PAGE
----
• Few people add siding or change their windows just to reduce their energy bills. But whatever your reasons for retrofitting your home, this will be an important opportunity to improve your home's energy efficiency. Not only will this reduce your utility bills, it will also improve your comfort level and improve our environment. Retrofitting your house is a big deal, and you shouldn't underestimate the effort that will be required to plan the job properly. The energy conservation rewards can be great, but there are also pitfalls that you'll want to avoid. That's what this Best Practices Guide is allmore » about. We can't cover all the issues in these few pages, but we'll tell you some things you need to know if you're changing your siding or windows, and tell you where to learn more about other changes you may want to make to your house. What exactly is a ''best practice''? To put this guide together, we've tested products, talked to contractors and manufacturers, and reviewed the results from a large number of house retrofits. Of course, ''best'' will vary according to the situation. That's why you must start with a careful examination of your house and its existing condition.« less
  • This report was prepared by PNNL for the U.S. Department of Energy Building America Program. The report provides information to home owners who want to make their existing homes more energy efficient by sealing leaks in the building envelope (ceiling, walls, and floors) that let in drafts and let conditioned air escape. The report provides descriptions of 19 key areas of the home where air sealing can improve home performance and energy efficiency. The report includes suggestions on how to find a qualified weatherization or home performance contractor, what to expect in a home energy audit, opportune times for performingmore » air sealing, and what safety and health concerns to be aware of. The report describes some basic building science concepts and topics related to air sealing including ventilation, diagnostic tools, and code requirements. The report will be available for free download from the DOE Building America website. It is a suitable consumer education tool for home performance and weatherization contractors to share with customers to describe the process and value of home energy retrofits.« less
  • Energy efficiency improvement as a component of comprehensive renovation was investigated under U.S. Department of Energy (DOE) funding of the Building America Partnership for Improved Residential Construction (BA-PIRC). Researchers at the Florida Solar Energy Center (FSEC) worked with affordable housing partners renovating foreclosed homes built from the 1950's through the 2000's in the hot-humid climate (within the Southern census region), primarily in Florida. Researchers targeted a 30% improvement in whole-house energy efficiency along with the health and safety, durability, and comfort guidelines outlined in DOE's Builders Challenge Program (Version 1) Quality Criteria.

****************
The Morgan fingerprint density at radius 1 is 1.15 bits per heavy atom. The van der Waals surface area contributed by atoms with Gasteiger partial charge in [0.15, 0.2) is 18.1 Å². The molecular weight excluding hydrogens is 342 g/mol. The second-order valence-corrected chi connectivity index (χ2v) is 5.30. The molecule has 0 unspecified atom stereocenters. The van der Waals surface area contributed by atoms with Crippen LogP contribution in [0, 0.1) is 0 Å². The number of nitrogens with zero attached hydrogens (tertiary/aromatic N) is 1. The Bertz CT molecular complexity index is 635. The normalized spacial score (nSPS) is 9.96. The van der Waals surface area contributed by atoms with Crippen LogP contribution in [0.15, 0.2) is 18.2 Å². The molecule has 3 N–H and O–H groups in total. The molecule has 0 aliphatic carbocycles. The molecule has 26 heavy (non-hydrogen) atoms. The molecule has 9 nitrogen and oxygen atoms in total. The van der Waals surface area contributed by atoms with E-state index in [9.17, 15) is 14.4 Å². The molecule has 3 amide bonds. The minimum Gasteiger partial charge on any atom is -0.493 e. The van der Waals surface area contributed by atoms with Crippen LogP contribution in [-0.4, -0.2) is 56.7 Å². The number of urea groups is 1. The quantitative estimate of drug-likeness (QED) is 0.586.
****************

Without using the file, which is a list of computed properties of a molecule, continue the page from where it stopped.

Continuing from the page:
• In some communities, local government and non-profit entities have funds to purchase and renovate distressed, foreclosed homes for resale in the affordable housing market. Numerous opportunities to improve whole house energy efficiency are inherent in these comprehensive renovations. BA-PIRC worked together in a multi-year field study making recommendations in individual homes, meanwhile compiling improvement costs, projected energy savings, practical challenges, and labor force factors surrounding common energy-related renovation measures. The field study, Phase 1 of this research, resulted in a set of best practices appropriate to the current labor pool and market conditions in central Florida to achieve projected annualmore » energy savings of 15-30% and higher. This report describes Phase 2 of the work where researchers worked with a local government partner to implement and refine the 'current best practices.' A simulation study was conducted to characterize savings potential under three sets of conditions representing varying replacement needs for energy-related equipment and envelope components. The three scenarios apply readily to the general remodeling industry as for renovation of foreclosed homes for the affordable housing market. Our new local government partner, the City of Melbourne, implemented the best practices in a community-scale renovation program that included ten homes in 2012.« less